MAY TRAINING HINTS

 

 

Riders on the Auvergne stage face two main challenges: Repeated hills, and the distance. The stage is 130 miles long, so distance training is the key. Fortunately most of the climbs are modest in height, though a few of them are small mountains rather than hills. The majority of the gradients are not excessive – more the type of hill you would find in England rather than Wales.

 

The key training strategy is to build up your distance. Maybe you have done a 100 miler in April – if not, now is the time! If you have already achieved 100 miles, concentrate on building your distance up to 130 miles. Sportives and Audaxes are ideal, or you may prefer to ride alone or with a friend. A few good cafes along the way are acceptable alternatives to feed stations!

 

As you repeat distances, choose increasingly hilly routes to improve your climbing ability on long rides.

 

The Alpine Stage

The main difficulty in the Alpine stage, Modane to Alpe d’Huez, is the amount of climbing.

 

After reaching the foot of Telegraph, the route climbs 1000 metres with a gradient of 7% to Valloire, where there should be a food and water stop. This is followed by a further 1000 metre climb of 7% gradient to the top of Galibier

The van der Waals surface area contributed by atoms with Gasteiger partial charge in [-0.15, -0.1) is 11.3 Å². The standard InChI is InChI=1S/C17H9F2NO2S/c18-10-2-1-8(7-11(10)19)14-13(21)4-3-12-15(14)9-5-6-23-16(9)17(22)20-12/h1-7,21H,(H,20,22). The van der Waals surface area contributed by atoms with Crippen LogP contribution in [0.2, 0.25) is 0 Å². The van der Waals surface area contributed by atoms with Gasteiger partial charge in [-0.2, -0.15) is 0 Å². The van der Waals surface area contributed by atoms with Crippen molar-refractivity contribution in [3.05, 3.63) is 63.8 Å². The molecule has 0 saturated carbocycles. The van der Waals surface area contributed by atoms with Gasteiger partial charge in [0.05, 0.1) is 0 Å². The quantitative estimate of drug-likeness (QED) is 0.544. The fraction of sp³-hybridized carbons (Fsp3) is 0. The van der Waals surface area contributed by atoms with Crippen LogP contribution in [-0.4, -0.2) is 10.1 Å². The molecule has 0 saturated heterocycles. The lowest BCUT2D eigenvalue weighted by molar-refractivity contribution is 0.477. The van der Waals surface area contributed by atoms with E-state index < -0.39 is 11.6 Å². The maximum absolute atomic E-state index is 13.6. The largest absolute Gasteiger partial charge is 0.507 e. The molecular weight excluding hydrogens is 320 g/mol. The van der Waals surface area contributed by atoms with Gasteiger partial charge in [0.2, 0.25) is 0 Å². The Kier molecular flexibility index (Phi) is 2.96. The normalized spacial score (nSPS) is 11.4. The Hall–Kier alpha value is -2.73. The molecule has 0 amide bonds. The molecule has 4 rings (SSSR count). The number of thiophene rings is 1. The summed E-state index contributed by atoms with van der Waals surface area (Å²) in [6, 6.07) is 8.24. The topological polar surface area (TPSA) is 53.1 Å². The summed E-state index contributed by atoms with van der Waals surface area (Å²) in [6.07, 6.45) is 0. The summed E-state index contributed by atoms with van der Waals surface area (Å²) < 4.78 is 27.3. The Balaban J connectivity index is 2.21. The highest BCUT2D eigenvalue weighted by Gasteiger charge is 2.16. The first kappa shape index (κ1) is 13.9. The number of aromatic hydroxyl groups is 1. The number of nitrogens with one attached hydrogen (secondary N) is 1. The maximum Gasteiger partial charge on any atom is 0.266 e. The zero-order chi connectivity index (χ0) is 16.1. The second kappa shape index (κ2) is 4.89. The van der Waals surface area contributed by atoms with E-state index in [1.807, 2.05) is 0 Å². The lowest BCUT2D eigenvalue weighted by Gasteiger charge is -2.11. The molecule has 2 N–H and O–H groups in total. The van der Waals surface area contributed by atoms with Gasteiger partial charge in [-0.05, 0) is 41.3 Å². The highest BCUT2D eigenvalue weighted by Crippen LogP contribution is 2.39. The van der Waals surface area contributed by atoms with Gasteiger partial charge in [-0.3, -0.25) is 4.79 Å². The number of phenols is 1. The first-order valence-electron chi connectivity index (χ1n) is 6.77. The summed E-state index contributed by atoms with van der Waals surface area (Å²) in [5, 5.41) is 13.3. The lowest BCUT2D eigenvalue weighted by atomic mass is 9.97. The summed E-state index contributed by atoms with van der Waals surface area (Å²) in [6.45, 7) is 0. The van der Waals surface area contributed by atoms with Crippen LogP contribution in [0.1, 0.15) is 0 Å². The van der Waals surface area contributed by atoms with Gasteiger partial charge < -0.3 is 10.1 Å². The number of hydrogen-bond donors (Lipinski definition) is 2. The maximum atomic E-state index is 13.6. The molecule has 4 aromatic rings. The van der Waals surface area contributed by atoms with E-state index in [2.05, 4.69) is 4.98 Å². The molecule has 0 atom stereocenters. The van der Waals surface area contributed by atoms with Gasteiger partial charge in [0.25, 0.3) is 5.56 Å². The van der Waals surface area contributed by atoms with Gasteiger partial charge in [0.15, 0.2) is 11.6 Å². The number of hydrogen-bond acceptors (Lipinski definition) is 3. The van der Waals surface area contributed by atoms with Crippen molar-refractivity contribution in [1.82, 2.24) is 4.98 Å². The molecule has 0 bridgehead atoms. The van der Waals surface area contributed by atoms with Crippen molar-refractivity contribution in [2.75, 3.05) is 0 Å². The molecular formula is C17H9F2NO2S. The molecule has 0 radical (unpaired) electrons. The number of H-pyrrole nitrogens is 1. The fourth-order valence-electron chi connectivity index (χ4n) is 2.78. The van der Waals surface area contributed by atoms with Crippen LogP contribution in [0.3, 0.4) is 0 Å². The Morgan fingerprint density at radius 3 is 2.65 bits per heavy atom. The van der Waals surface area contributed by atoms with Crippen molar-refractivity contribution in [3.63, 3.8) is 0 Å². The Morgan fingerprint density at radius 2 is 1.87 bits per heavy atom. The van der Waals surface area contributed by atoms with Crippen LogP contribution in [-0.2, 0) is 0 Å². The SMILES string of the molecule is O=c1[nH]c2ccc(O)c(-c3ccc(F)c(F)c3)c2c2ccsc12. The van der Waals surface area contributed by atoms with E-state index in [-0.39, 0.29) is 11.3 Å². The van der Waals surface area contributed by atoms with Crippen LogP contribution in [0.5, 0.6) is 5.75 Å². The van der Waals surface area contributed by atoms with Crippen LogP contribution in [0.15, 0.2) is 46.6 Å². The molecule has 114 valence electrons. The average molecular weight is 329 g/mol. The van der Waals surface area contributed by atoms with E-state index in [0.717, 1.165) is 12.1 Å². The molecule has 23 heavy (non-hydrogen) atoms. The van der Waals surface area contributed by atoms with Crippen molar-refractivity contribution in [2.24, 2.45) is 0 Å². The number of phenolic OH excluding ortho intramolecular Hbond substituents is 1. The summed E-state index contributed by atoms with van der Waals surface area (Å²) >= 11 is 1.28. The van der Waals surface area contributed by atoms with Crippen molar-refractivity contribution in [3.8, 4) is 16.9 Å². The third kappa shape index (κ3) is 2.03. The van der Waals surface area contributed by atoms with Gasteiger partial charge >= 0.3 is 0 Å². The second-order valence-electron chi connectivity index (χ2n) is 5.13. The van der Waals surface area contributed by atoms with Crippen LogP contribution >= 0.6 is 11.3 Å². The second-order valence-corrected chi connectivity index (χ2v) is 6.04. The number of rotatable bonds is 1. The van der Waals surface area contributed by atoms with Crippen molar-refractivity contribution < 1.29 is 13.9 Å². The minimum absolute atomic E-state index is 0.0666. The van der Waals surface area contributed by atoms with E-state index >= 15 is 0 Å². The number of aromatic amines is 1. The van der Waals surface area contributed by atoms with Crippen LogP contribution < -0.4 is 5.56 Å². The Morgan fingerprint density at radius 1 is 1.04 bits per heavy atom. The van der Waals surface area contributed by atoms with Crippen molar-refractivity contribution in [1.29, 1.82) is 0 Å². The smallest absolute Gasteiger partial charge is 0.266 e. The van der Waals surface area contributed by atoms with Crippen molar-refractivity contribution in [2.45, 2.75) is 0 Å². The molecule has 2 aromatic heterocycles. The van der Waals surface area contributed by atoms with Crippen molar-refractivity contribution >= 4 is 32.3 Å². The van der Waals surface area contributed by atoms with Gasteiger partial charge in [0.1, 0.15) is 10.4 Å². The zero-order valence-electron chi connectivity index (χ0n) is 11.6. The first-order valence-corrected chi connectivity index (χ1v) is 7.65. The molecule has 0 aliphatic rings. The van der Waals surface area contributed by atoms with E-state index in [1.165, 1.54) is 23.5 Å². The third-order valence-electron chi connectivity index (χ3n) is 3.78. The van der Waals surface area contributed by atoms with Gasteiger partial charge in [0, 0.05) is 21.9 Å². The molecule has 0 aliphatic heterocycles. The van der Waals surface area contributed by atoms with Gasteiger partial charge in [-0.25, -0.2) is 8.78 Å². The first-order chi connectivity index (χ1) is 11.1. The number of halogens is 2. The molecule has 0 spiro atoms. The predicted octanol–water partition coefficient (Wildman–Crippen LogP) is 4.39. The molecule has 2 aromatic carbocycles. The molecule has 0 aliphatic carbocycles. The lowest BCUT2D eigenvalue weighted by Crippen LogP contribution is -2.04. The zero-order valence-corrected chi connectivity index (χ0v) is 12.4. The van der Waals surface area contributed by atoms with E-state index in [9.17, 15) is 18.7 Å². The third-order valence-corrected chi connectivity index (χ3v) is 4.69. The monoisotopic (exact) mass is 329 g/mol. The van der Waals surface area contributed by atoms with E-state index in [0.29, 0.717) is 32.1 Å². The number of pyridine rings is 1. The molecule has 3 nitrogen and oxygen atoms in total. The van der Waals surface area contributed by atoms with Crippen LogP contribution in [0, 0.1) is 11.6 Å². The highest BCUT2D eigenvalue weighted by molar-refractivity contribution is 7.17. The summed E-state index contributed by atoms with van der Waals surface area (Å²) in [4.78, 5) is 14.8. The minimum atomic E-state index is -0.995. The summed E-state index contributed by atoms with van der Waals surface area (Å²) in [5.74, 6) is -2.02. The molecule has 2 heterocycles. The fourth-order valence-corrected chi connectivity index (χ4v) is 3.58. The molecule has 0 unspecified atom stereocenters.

This is followed by a short mountain descent, followed by a long valley descent to the foot of Alpe d’Huez. The total descent is 29 miles long!

 

Finally, we climb Alp d’Huez.

 

Some of you will be wondering how to train for this if you live in Norfolk! It is, however quite easy to simulate this climb in terms of effort and endurance levels even on the flat.

 

To simulate Telegraph, Valloire and galibier all that is necessary is around an hour to an hour and a half’s high intensity effort, followed by a short rest, then another hour or so of high intensity effort. This simulates the climbing of Telegraph, the rest stop at Valloire then the climbing of Gallibier. This type of ride may be done on flat terrain.

 

Alpe d’Huez is slightly different. Rather than the fairly constant gradient of Telegraph and Galibier, it consists of a series or ramps interspersed with flat areas at the bends. Hill repeats are not bad training for the Alpe d’Huez climb, the only difference is the length of the rest on the bends of Alpe d’Huez is considerably shorter than that of hill repeats!